U.S. Government Accountability Office: Performance and Accountability Report, Fiscal Year 2007.
GAO-08-1SP, November 15.
Dave Nicholson - Assistant Administrator for Finance and Administration and Chief Financial Officer
It has been a bit of a bumpy flight for the TSA, going from 16 employees to more than 60,000 in a matter of months. Nicholson says that type of quick growth combined with the high profile responsibilities of keeping the skies safe makes it imperative to keep track of the details, something TSA did not do well at its inception. However, he says like many start-ups in the private sector, the maturation process at TSA has resulted in better systems, procedures and flexibility to take on and support the mission. Still, Nicholson says the crux of his job is to keep up with the operational planners and know what they are thinking so he and his staff can best advise them on making the most of the funds at hand.
Wednesday, November 14, 2007
WASHINGTON, Nov. 14 /PRNewswire-USNewswire/ -- The U.S. GeneralServices Administration has earned an unqualified "clean" opinion on its FY2007 Performance and Accountability Report (PAR), GSA Administrator LuritaDoan announced today.
"The clean opinion and performance report is important on many levels,"Doan said. "It reflects GSA's dedication to financial managementexcellence. It is also a credit to our employees and openly demonstrates toour agency customers and the American taxpayer that accountability andtransparency are integral to all GSA business and financial transactions."
Kathleen Turco, GSA's Chief Financial Officer, said the clean opinion"means that our Federal customers can trust that GSA has the financialintegrity and appropriate controls in place to properly manage theirfunds."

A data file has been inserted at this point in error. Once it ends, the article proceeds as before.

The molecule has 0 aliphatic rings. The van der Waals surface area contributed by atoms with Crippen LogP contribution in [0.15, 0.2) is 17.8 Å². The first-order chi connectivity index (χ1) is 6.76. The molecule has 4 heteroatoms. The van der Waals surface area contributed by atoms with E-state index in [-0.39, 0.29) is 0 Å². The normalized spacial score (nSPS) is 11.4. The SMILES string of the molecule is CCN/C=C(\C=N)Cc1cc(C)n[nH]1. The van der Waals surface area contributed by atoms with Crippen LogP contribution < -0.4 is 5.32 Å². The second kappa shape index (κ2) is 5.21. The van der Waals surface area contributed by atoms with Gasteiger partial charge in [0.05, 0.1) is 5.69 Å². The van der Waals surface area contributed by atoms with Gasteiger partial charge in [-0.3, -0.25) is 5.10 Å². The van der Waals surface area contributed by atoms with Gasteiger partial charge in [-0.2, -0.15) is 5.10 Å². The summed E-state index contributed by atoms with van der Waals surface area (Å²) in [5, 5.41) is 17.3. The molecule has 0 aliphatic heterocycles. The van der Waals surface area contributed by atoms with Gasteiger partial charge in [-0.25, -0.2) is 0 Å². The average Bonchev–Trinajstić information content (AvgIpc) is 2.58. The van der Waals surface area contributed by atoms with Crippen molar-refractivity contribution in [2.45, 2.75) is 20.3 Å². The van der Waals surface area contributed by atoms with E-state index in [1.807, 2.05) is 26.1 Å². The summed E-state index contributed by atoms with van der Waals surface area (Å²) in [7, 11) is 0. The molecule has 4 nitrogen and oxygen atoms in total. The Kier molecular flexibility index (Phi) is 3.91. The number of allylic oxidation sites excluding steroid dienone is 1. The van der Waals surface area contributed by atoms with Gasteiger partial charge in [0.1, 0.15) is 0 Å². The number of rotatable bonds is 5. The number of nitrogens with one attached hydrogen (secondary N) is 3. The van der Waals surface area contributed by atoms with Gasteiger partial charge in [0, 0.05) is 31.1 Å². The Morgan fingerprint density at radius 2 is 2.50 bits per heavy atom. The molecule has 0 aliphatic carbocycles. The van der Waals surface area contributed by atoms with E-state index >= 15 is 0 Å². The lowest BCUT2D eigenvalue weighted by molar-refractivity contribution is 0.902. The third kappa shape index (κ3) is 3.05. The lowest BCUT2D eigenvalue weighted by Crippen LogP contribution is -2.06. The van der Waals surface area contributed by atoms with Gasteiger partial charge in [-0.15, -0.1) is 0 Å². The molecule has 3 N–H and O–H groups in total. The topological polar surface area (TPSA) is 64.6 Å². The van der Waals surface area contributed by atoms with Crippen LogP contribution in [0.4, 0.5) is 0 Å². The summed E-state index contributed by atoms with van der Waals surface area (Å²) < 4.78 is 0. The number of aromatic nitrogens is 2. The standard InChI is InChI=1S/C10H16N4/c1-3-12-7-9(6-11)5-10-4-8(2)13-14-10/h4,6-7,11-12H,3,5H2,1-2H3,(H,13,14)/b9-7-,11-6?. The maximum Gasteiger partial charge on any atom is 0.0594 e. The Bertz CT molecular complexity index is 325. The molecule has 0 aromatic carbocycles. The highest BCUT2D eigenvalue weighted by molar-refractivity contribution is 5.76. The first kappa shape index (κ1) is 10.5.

Moreover, Turco said, "The clean opinion directly supports GSA's newcommitment to excellence in the business of government and affirms theagency's mission to offer and deliver services and commodities as neededand at the best price to its customers."
GSA's business activities during 2007 show an overall improvedfinancial position, demonstrating that a major internal reorganization, arenewed focus on superior customer service and several new businessinitiatives are beginning to pay important dividends. Highlights of GSA's2007 financial success include: breaking even on financial operations,GSA's commercial schedules program is showing an all time high growth of2.2 percent, and Global Supply increasing 5.5 percent mainly from businesswith the Department of Defense.READ MORE...
Friday, November 09, 2007
Financial Audit: IRS's Fiscal Years 2007 and 2006 Financial Statement Audits.
GAO-08-166, November 9
Highlights - http://www.gao.gov/highlights/d08166high.pdf
Thursday, November 08, 2007
David Fisher - Director
The old saying goes, an army travels on its stomach. That may still be true, but at the Department of Defense, the belief is that to be successful, the military must be supported by a streamlined and transparent business process. Breaking down cultural barriers and putting that enterprise architecture into place is where David Fisher and the Business Transformation Agency comes in. Fisher says over the past two years, the BTA has been working to find the right balance between centralization and decentralization for its business practices. The effort has resulted in a small set of critical and standardized data elements. As a result, the Defense Department now has access to more financial information in a timely and automated fashion. Once the process is completed, Fisher says it will give key decision makers access to critical information that will contribute to the warfighting effort. Fisher says the immediate challenge is to come up with the right sort of performance metrics to help determine how well the process is proceeding.